This blog is meant to be read while listening to O-Town's "All or Nothing at All." (You remember O-Town. The O stood for Orlando. ORLANDO. While I'm sure Orlando has its rough and tumble sections...it's not exactly a town with tons of street cred. Although I did hear that they were considering it as the setting for the 6th season of The Wire, but thought the images of life-sized cartoon characters harassing bedraggled, sweat-drenched parents and sugar-amped, sticky kids at Disney World might be a little too graphic for HBO audiences.)
I've always been an all or nothing kind of person. If I'm in, I buy the books, wear the t-shirts, drink the Kool-Aid and bust out of walls to convince other people to take a sip. Do it. It will make your eyes sparkle and your lips shine and your butt tight and help you get along better with your mom. I commit so fully, so fast and so intensely that it's completely unsustainable and I burn out. And when I fall off a wagon, I can fall so far off that it feels almost impossible to get back on.
Another all or nothing habit I have is the need to have a million ducks in a row before I feel ready to start something. In college, for example, I would need to study for a class, but before I could even consider studying, I would feel compelled to clean my room first. Because...how could I study in a dirty room? Week-old Jack in the Box bags (come on Philly, we need the Monster Taco and the Sourdough Jack here!) and piles of Wet Seal clothing and trucker hats everywhere is not exactly conducive to a clear mind. So I would begin to tidy up. Then tidying up would lead to deep cleaning and deep cleaning would lead to organizing that junk drawer I've been meaning to get to, and opening that mail I've been needing to open (you know all the bills for the credit cards I signed up for to get a free frisbee that ultimately ruined my life)...and before I knew it, it would be midnight, and I would be screwed for class the next day. And while yes, studying in a clean space is helpful, I could've gone to the library and left the room cleaning for another day, or just cleaned up a little and not gone so bat sh*t. But those seemingly so reasonable options would not enter my mind.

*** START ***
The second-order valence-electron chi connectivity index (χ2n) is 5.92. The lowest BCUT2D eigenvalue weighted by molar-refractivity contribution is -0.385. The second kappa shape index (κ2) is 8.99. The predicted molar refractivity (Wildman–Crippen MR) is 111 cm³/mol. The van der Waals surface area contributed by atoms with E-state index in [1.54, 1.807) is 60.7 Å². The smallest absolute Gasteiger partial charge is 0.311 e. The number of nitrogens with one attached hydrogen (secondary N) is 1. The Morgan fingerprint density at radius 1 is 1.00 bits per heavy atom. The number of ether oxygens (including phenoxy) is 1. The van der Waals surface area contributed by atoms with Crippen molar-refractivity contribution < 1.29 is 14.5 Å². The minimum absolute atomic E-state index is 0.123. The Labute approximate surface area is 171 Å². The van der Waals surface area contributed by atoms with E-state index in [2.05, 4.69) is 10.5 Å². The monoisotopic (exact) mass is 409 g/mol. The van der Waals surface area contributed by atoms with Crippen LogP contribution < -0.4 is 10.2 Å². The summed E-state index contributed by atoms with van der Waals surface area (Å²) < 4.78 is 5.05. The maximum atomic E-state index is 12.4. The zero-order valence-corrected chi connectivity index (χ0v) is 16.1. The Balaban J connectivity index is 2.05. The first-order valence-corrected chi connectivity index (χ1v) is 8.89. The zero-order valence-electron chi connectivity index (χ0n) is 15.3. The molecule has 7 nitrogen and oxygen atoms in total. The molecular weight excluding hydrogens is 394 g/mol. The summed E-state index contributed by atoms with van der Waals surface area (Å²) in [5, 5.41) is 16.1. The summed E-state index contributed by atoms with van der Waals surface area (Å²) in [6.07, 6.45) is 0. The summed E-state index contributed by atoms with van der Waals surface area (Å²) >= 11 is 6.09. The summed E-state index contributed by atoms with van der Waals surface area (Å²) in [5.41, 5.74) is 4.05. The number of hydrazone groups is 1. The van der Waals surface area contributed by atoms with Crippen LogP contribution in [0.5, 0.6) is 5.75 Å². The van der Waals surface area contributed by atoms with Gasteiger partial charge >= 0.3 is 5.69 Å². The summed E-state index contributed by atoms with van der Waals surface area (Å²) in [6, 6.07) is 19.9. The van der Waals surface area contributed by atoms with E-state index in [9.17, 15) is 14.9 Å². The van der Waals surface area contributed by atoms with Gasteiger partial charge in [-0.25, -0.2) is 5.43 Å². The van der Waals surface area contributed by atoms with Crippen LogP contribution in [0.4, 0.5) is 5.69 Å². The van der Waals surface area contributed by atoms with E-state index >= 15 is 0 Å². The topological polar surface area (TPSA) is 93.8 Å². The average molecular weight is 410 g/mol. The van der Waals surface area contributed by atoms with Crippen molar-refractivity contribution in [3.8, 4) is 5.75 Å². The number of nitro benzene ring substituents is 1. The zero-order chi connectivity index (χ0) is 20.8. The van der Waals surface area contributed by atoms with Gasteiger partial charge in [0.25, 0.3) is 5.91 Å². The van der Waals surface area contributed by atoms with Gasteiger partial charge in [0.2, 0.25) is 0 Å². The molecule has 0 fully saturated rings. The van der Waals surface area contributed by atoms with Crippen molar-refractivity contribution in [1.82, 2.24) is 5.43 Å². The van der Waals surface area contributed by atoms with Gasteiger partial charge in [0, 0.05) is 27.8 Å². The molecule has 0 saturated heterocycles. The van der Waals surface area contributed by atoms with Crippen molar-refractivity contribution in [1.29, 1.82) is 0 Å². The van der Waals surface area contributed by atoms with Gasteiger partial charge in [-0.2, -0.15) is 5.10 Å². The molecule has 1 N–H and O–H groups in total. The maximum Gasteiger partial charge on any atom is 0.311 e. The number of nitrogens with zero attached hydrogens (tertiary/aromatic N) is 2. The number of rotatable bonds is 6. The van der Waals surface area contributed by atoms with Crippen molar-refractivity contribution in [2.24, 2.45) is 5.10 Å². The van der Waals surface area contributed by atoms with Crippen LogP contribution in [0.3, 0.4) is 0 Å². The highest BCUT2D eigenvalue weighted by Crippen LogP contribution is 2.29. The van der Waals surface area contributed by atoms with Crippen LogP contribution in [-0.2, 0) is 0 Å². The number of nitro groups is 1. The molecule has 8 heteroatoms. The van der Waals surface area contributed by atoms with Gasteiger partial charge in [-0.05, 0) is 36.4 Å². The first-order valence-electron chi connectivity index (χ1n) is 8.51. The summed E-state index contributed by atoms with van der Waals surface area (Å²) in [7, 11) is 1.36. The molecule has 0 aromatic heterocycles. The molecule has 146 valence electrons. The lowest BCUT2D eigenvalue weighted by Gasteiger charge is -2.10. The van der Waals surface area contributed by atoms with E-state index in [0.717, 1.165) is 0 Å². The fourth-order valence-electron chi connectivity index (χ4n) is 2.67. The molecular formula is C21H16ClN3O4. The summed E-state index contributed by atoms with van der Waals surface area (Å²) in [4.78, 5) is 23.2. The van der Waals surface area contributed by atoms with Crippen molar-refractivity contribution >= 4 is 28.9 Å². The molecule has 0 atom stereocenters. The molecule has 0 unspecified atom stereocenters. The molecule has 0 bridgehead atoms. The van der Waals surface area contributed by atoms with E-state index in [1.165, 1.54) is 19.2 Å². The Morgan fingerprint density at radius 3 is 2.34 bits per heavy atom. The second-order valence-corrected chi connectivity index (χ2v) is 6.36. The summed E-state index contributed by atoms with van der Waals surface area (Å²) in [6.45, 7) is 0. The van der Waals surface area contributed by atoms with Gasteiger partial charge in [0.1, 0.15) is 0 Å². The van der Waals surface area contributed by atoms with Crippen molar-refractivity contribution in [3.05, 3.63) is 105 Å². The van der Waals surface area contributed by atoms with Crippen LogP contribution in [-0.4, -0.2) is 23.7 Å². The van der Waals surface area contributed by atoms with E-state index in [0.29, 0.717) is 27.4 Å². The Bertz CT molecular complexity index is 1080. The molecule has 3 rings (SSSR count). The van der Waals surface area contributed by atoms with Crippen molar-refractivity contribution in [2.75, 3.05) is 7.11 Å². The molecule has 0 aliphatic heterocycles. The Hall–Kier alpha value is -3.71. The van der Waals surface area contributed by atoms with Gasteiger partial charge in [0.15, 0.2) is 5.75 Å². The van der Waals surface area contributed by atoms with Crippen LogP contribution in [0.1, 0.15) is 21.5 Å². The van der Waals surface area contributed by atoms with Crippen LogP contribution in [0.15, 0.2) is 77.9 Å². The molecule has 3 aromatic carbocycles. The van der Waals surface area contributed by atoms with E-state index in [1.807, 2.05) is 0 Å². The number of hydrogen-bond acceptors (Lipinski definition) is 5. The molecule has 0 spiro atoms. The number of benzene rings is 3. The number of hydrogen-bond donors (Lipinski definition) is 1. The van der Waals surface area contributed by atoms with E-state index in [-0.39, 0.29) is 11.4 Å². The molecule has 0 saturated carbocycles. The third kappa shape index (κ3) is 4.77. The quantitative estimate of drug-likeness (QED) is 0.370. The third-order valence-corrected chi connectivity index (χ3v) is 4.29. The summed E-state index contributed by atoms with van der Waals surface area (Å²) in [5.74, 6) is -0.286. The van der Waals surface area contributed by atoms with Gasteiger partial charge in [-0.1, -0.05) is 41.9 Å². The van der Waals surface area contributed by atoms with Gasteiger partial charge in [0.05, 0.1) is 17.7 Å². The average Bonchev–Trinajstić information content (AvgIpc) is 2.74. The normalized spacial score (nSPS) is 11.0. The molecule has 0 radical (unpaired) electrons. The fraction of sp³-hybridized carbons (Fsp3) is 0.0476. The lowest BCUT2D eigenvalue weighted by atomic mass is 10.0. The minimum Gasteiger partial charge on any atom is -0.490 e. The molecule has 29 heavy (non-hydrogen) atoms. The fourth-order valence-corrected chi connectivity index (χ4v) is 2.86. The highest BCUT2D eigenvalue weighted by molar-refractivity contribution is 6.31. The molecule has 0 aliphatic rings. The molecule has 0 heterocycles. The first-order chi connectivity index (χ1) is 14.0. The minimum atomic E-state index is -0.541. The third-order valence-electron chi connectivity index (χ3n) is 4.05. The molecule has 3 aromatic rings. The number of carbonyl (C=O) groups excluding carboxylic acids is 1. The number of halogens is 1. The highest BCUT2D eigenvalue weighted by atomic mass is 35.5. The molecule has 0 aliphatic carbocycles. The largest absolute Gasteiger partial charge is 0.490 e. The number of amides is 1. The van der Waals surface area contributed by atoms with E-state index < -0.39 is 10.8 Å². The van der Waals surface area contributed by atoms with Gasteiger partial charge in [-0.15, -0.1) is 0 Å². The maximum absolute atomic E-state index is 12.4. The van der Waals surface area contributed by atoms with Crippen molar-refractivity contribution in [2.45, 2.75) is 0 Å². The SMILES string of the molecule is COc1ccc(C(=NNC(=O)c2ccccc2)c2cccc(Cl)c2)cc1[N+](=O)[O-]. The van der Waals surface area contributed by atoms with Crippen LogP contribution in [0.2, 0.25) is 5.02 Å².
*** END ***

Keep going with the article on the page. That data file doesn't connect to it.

Fast forward to life now, and I have seemed to carry those habits with me. Particularly in terms of health and fitness. I am all in or all out. I'm either Lithing 4-6 times a week and eating lean and clean and feeling really good about myself or I miss one or two classes in a row and it sets off a domino effect of missing class for 2 weeks or more. Which leads to making terrible food choices. Which makes me feel like a lazy loser and affects my motivation to accomplish other things I need to accomplish. Which just well...effing sucks all around.
When I'm in the midst of one of these breaks, I tell myself this weekend you will go to the grocery store. You will make like Lauren Boggi Goldenberg and all the other beautiful Lithe unicorns that do things like brush their hair in the morning and make their own chia pudding, and you will stock up on all the good-for-you-foods that you actually do know how to incorporate into your diet. MONDAY, you will start with a healthy breakfast, and you will pack your lunch, and you will prepare a light and delicious dinner that will nourish your body and impress your husband so much he'll want to buy you jewelry. You will be back in business!
But if for some reason, my weekend of baby showers and dinners with family and laundry and other plans don't allow me to get to the store...my beautiful plan for hot body and happy jewel-bearing husband totally falls apart. I feel completely at loose ends. And cue the aforementioned domino affect.
Why can't I go to class anyway? What does grocery shopping have to do with it? Why can't I say, well my ducks aren't in a row like I'd hoped they'd be in time for the work week, and this is going to make things a bit tougher for me, but I can still order the healthful option at this restaurant instead of the not-so-great-for-me thing. Why must EVERYTHING fly out of the window with one misstep?
Why is it so difficult for me to be balanced about health and fitness? I feel almost incapable of thinking about things in terms of their net benefit or just evening things out. If I miss a class, a balanced approach would be to then to be mindful of my food choices. If I've missed two classes, I should make it a priority to not miss a third and keep the train moving forward. Why must one missed class inevitably mean 5?
And the answer is: I don't know. I don't know why I'm so easily jump-started and even more easily de-railed. Part of me thinks that going on kicks is part of what keeps me motivated. That I enjoy the methodical preparing and ramping up of something, but once the new thrill wears off, so does my desire to keep going. But another part of me thinks it might be deeper than that. That my desire to be fit and hot and healthy is directly at odds with my other desire to be lazy and indulgent and totally spontaneous.
That maybe having my ducks in a row or being all in or out is more about these two sides of me warring with one other. That needing to have all the right groceries before working out or waiting until Monday is a way for me to justify living in the right now space of wanting to eat the unhealthy thing or watch the 3 episodes of Breaking Bad when I get home from work, while the sun's still out and good-looking, fit people jog past my window taunting me. Maybe. And perhaps that's just who I am and perhaps that's ok. But I do aspire to have balance, not just in this aspect, but in most. And for those of you with the secret, I'm all ears!
See you in class!